Each Pearl is Unique
 
There is no one official worldwide standard to grading pearls although various systems exist. That is why Sophanie has chosen to adopt the Gemological Institute of America’s seven pearl Value Factors under their Pearl Description System, which are as follows:
 
Size, Shape, Colour, Lustre, Surface Quality, Nacre Quality, Matching
 
1. Size:
 
Cultured pearls are sold in millimetre sizes. The diameter of a pearl is measured at right angles to the drill hole. Freshwater pearls range in size from 4mm to 11mm. However there will always be some exceptions to the rule and as a general guide the larger the pearl the higher the price (providing all the other factors are equal).
 
2. Shape:
 
When China first began producing cultured freshwater pearls using modern nucleation methods in the late 1960s and early 1970s the pearls were small, rice shaped and farmed in bulk. However in more recent years the emphasis has been on quality with the aim of producing high calibre round or near round pearls. These pearls account for only 2% of all the freshwater pearls farmed; therefore commanding a higher price, particularly if they are larger in size. The majority of cultured freshwater pearls are seen as being symmetrical with oval, drop or button shapes (60%). The baroque and semi baroque shapes account for the remaining 38% of the pearls. With the wide variety of shapes Chinese cultured freshwater pearls lend themselves very well to fashionable costume jewellery.
 
3. Colour:
 
When one thinks of pearls one pictures the classic white colour but cultured freshwater pearls come in a wide spectrum of body colour. 
 
Body colour is the colour one sees on the outside rim of the pearl. In other words the main colour of the pearl. Overtone is the hint of colour that appears over the body colour of the pearl. This can be either rosé, blue or green in freshwater pearls. Orient is the shimmering rainbow hue affect. The main colours that one can find in cultured freshwater pearls are:
 
White
Cream
Yellow
Orange - (We have chosen to adopt the trade name of apricot or pale apricot depending on the saturation of the colour)
Pink - (This can vary from a very pale pink to dark pink almost mauve.)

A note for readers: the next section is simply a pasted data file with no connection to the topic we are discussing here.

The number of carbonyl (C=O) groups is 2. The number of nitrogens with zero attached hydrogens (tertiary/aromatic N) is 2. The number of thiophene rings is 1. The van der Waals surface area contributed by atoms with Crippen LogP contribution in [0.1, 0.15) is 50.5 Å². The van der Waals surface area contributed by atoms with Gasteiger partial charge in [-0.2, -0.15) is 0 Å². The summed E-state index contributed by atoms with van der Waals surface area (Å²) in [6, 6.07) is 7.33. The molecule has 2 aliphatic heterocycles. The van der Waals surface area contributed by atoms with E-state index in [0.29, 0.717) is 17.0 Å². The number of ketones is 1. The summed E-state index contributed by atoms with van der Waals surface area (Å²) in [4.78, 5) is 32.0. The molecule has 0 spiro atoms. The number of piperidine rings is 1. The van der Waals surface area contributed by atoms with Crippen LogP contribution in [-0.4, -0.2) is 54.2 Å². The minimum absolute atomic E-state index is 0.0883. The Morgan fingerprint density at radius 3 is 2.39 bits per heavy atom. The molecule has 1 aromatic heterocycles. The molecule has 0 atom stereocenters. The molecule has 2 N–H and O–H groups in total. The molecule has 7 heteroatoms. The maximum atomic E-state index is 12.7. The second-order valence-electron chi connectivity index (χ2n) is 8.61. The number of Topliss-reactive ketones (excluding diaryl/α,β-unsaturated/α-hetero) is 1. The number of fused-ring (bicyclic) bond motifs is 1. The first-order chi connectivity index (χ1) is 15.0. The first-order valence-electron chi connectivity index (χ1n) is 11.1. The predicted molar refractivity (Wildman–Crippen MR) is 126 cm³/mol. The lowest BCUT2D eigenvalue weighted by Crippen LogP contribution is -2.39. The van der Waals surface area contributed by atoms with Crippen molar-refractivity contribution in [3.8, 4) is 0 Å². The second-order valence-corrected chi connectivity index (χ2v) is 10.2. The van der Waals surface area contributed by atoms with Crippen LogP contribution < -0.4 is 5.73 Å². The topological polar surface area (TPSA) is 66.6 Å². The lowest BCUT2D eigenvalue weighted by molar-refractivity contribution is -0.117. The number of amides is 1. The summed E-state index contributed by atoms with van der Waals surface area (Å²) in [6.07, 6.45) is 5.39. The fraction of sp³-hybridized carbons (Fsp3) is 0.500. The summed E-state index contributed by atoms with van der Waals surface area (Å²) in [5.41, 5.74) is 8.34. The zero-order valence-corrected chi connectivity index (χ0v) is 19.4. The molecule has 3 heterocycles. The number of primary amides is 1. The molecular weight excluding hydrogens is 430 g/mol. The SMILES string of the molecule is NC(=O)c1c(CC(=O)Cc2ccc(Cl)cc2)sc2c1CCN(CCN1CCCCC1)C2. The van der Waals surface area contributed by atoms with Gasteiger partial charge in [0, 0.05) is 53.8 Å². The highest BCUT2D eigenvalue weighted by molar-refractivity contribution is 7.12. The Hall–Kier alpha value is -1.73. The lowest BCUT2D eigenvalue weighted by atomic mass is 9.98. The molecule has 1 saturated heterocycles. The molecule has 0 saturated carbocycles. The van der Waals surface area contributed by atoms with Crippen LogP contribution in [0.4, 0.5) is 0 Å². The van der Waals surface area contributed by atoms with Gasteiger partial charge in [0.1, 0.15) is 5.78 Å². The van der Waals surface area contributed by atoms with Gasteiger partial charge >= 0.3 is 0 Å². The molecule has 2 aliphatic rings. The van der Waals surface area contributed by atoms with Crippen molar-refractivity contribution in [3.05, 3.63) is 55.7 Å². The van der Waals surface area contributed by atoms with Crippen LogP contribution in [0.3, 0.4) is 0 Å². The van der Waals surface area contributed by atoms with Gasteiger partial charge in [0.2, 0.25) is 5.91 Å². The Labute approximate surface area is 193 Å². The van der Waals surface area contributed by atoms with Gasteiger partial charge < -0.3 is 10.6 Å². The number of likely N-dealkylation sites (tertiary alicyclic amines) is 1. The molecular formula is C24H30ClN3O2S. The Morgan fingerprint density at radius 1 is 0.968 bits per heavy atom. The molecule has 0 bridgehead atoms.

Purple - (The purple body colour can look more blue or more green dependent on the overtones present. We have therefore separated out the strands that appear to be more green and refer to them as green rather than by the correct terminology of purple with green overtone.)  The purple colours that appear in our collection are of a lavender blue hue rather than a brilliant purple.  Jewellery featuring blue pearls means that the pearls have been dyed to give them that specific colour.
 
Most pearls in our collection fall into the above categories. However pearls can be dyed after harvesting. It is generally accepted that the black freshwater pearls are dyed as are the chocolate brown ones and these do appear in our collection. They still take on the appearance of being natural rather than artificial and are extremely popular.
 
A variety of bright colours can be used to dye the baroque and semi baroque shaped cultured freshwater pearls as this means they can be used in many different ways in fashionable costume jewellery. When we definitely know that a pearl has been dyed we will state this.  We have tried to show the colour of the pearls as clearly as possible through the photographs but allowances should be made for the effects of the light as it is reflected back through the lustre.  Although the pearls are cultured pearls they are still a natural product and there may be slight variations in colour from time to time.
 
4. Lustre: